vaccination centre in central Moscow, Russia January 18, 2021
© REUTERS/Shamil Zhumatov/File Photo
A man walks past a sign outside a vaccination centre in the State Department Store, GUM, amid the outbreak of the coronavirus disease (COVID-19), in central Moscow, Russia January 18, 2021
Moscow city authorities ordered all workers with public facing roles to be vaccinated against COVID-19, one of the most forceful steps taken anywhere in the world to compel employees to get shots.

A decree on Wednesday listed a range of jobs - from hairdressers, retailers and taxi drivers to bank tellers, teachers and performers - for which vaccination will now be obligatory. Deputy Mayor Anastasia Rakova said the list covers more than 2 million workers in the Russian capital.

Companies were given a month to ensure at least 60% of staff had received first doses, or face fines or temporary closure.

At least one provincial region, the Kuzbass in Siberia, issued a similar order, which said "certain categories of citizens" would be required to get shots, and state agencies as well as businesses must vaccinate 60% of staff by mid-July.

Russia has been offering vaccines to the public since last year, but has so far seen low uptake and is now seeing a major new surge of infections, with the capital hardest hit.
"More than 12,000 people are in hospitals with varying degrees of severity. In terms of morbidity, we are already at the level of last year's peak," Moscow Mayor Sergei Sobyanin wrote on Wednesday on his personal blog.
Rakova, the deputy mayor, said there had been a more than 70% increase in hospital admissions during the past week, and Moscow could run out of beds to treat coronavirus patients in 2-3 weeks, according to Interfax news agency.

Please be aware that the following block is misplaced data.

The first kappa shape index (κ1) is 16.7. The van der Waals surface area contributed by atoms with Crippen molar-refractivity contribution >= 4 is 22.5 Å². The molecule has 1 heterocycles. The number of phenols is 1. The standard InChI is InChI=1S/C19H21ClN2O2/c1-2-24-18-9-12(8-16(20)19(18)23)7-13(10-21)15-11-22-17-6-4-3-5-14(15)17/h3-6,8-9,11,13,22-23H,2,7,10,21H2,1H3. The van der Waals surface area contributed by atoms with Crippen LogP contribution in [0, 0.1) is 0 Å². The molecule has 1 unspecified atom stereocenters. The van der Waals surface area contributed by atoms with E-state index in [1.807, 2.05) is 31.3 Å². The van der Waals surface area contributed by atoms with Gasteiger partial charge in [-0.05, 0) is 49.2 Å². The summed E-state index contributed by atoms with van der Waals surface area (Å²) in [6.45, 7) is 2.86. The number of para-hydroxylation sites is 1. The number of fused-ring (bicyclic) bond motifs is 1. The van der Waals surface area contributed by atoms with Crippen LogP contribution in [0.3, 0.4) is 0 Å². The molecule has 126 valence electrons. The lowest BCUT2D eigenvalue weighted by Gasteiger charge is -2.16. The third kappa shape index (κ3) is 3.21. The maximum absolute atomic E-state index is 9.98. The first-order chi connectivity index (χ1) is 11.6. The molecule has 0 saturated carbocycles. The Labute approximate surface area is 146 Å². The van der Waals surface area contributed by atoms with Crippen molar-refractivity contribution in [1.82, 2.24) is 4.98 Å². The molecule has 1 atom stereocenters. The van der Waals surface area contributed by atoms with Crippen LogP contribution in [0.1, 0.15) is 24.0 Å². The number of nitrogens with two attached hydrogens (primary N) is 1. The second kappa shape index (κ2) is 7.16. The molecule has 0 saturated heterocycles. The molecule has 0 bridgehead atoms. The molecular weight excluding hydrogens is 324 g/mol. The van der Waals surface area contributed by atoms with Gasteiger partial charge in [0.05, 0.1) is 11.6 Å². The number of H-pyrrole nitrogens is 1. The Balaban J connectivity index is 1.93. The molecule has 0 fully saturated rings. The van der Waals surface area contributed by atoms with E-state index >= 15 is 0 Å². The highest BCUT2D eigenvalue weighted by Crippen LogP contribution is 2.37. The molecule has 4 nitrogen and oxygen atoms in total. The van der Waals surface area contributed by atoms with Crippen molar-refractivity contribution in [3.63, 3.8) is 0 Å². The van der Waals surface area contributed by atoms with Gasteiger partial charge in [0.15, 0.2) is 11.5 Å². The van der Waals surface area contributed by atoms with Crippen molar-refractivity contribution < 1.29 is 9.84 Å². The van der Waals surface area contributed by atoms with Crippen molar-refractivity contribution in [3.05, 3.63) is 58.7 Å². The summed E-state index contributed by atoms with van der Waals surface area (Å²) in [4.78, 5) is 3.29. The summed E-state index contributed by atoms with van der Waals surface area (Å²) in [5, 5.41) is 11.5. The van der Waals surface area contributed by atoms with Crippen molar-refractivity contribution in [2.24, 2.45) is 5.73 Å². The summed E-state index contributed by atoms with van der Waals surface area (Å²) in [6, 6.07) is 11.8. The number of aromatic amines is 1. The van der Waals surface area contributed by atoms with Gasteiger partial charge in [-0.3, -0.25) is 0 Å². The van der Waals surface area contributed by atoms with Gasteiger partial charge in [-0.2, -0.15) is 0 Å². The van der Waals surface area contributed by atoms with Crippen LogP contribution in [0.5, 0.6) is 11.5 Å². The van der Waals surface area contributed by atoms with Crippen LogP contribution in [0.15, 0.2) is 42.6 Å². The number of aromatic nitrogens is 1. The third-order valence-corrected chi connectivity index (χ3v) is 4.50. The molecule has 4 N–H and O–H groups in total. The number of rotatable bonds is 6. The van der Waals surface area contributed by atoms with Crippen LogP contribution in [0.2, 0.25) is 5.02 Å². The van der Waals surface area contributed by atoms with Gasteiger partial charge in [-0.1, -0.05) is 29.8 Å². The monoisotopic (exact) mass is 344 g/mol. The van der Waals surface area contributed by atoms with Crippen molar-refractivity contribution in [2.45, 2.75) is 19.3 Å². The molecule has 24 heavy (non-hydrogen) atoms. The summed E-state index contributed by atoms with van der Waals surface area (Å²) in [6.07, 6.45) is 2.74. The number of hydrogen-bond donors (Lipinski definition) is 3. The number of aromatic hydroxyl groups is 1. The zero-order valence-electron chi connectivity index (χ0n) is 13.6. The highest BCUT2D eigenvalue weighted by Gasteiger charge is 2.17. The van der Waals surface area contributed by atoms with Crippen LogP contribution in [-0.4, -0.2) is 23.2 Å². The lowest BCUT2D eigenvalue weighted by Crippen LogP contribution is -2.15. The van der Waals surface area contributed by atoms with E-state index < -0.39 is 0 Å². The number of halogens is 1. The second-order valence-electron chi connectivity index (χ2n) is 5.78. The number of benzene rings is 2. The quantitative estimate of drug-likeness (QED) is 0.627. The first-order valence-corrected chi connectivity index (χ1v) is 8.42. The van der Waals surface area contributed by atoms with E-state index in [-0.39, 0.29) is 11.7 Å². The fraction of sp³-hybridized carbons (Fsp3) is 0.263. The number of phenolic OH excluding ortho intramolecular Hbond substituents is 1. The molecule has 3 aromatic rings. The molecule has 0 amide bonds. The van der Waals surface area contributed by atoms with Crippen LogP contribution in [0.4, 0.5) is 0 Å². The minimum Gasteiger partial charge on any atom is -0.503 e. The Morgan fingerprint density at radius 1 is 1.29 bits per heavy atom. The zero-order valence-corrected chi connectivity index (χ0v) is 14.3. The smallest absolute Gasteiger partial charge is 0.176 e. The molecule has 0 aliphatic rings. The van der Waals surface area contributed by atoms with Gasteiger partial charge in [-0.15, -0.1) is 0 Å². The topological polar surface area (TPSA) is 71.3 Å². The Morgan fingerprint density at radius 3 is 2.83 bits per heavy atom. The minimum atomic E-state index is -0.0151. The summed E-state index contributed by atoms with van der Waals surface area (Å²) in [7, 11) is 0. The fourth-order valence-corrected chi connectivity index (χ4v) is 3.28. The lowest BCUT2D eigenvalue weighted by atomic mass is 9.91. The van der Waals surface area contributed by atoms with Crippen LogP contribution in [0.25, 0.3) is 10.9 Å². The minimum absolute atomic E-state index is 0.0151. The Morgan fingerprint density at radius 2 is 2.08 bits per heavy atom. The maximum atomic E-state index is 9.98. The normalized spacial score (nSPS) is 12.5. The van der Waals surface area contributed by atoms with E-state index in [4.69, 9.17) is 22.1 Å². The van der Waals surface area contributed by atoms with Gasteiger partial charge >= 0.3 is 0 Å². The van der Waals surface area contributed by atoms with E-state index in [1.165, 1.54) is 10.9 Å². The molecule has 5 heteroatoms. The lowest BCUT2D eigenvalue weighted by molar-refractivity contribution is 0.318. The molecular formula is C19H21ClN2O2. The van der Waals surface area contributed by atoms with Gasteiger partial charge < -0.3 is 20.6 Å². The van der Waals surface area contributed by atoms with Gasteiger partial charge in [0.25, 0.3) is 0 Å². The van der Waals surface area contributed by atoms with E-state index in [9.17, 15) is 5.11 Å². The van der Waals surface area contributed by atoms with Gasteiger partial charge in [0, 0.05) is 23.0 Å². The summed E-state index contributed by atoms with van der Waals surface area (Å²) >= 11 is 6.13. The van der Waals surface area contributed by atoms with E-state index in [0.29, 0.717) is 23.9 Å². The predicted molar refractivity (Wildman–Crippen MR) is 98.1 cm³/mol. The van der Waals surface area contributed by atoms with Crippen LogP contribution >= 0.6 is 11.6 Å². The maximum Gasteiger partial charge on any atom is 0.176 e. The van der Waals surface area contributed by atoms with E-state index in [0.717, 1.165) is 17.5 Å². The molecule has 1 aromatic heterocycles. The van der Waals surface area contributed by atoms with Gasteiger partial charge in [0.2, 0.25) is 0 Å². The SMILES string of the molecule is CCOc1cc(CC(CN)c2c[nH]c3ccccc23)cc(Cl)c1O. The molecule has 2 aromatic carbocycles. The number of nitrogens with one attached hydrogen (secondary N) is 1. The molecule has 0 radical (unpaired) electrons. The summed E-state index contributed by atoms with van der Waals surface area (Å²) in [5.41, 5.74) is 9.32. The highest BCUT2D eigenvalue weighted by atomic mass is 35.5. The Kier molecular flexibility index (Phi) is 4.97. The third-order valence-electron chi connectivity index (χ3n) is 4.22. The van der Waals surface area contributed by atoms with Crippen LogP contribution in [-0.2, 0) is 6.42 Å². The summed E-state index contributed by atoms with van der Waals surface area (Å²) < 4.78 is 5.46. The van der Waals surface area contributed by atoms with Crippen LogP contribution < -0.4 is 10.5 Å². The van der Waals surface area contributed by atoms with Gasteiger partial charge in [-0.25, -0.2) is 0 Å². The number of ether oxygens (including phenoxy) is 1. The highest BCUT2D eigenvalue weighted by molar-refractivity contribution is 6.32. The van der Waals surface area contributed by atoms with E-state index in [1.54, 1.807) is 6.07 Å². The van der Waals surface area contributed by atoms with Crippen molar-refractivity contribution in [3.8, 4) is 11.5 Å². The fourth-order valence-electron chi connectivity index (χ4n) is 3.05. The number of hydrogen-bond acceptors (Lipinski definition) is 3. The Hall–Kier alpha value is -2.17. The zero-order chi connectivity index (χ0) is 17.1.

Countries around the world have been struggling to battle vaccine hesitancy. But most have stopped short of requiring vaccines, except in limited cases.

The Kremlin has expressed dismay at the slow rate of vaccinations in Russia. President Vladimir Putin said on Saturday that only 18 million of Russia's 144 million people had been vaccinated. Moscow has been exporting doses of its Sputnik V vaccine, even as most Russians have declined to get the shot.

TASS news agency quoted a Moscow city official, Yevgeny Danchikov, as saying companies that fail to meet the requirement to vaccinate staff could be punished by fines of up to 1 million roubles ($14,000) for repeat offenses. Firms could also be shut down for up to 90 days.

Moscow accounted for 5,782 of Russia's 13,397 new COVID-19 cases on Wednesday. There were 75 deaths in the capital from coronavirus-linked causes in the past 24 hours.

Sobyanin said on Saturday Moscow was repurposing thousands of hospital beds for an influx of COVID-19 patients and told residents to stay off work this week to help curb the spread.

Several regions tightened coronavirus restrictions on Tuesday as authorities reported Russia's largest one-day case tally since February. Over the weekend, St Petersburg, which is hosting matches in the Euro 2020 soccer finals, and Moscow said they were imposing new curbs.